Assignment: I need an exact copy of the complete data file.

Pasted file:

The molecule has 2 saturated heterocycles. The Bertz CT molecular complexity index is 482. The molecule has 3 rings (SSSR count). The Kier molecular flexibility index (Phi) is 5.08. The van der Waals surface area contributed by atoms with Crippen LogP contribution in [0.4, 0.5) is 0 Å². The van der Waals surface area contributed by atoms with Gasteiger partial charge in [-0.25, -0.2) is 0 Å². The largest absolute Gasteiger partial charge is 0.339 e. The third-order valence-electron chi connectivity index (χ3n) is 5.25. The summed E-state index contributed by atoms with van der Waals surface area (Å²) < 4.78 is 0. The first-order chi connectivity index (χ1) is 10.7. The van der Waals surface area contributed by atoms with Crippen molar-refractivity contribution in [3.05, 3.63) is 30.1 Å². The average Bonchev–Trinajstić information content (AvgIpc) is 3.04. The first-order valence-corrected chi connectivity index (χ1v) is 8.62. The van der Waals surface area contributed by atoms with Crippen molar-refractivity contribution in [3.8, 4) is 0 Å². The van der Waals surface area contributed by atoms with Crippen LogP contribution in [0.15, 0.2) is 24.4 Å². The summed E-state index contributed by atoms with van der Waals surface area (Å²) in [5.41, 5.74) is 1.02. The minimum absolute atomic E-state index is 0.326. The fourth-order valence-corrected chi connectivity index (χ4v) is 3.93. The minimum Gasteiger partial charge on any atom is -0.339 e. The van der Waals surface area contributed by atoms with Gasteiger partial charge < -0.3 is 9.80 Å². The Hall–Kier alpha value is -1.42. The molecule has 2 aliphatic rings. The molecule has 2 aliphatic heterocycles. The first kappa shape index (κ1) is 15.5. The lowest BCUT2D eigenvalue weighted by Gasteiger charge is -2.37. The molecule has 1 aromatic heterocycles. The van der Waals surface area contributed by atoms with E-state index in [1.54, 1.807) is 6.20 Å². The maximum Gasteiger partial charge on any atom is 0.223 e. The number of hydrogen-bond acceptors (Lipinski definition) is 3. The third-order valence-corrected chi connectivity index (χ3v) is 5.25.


The molecule has 2 saturated heterocycles. The Bertz CT molecular complexity index is 482. The molecule has 3 rings (SSSR count). The Kier molecular flexibility index (Phi) is 5.08. The van der Waals surface area contributed by atoms with Crippen LogP contribution in [0.4, 0.5) is 0 Å². The van der Waals surface area contributed by atoms with Gasteiger partial charge in [-0.25, -0.2) is 0 Å². The largest absolute Gasteiger partial charge is 0.339 e. The third-order valence-electron chi connectivity index (χ3n) is 5.25. The summed E-state index contributed by atoms with van der Waals surface area (Å²) < 4.78 is 0. The first-order chi connectivity index (χ1) is 10.7. The van der Waals surface area contributed by atoms with Crippen molar-refractivity contribution in [3.05, 3.63) is 30.1 Å². The average Bonchev–Trinajstić information content (AvgIpc) is 3.04. The first-order valence-corrected chi connectivity index (χ1v) is 8.62. The van der Waals surface area contributed by atoms with Crippen molar-refractivity contribution in [3.8, 4) is 0 Å². The van der Waals surface area contributed by atoms with Crippen LogP contribution in [0.15, 0.2) is 24.4 Å². The summed E-state index contributed by atoms with van der Waals surface area (Å²) in [5.41, 5.74) is 1.02. The minimum absolute atomic E-state index is 0.326. The fourth-order valence-corrected chi connectivity index (χ4v) is 3.93. The minimum Gasteiger partial charge on any atom is -0.339 e. The van der Waals surface area contributed by atoms with Gasteiger partial charge < -0.3 is 9.80 Å². The Hall–Kier alpha value is -1.42. The molecule has 2 aliphatic rings. The molecule has 2 aliphatic heterocycles. The first kappa shape index (κ1) is 15.5. The lowest BCUT2D eigenvalue weighted by Gasteiger charge is -2.37. The molecule has 1 aromatic heterocycles. The van der Waals surface area contributed by atoms with E-state index in [1.54, 1.807) is 6.20 Å². The maximum Gasteiger partial charge on any atom is 0.223 e. The number of hydrogen-bond acceptors (Lipinski definition) is 3. The third-order valence-corrected chi connectivity index (χ3v) is 5.25.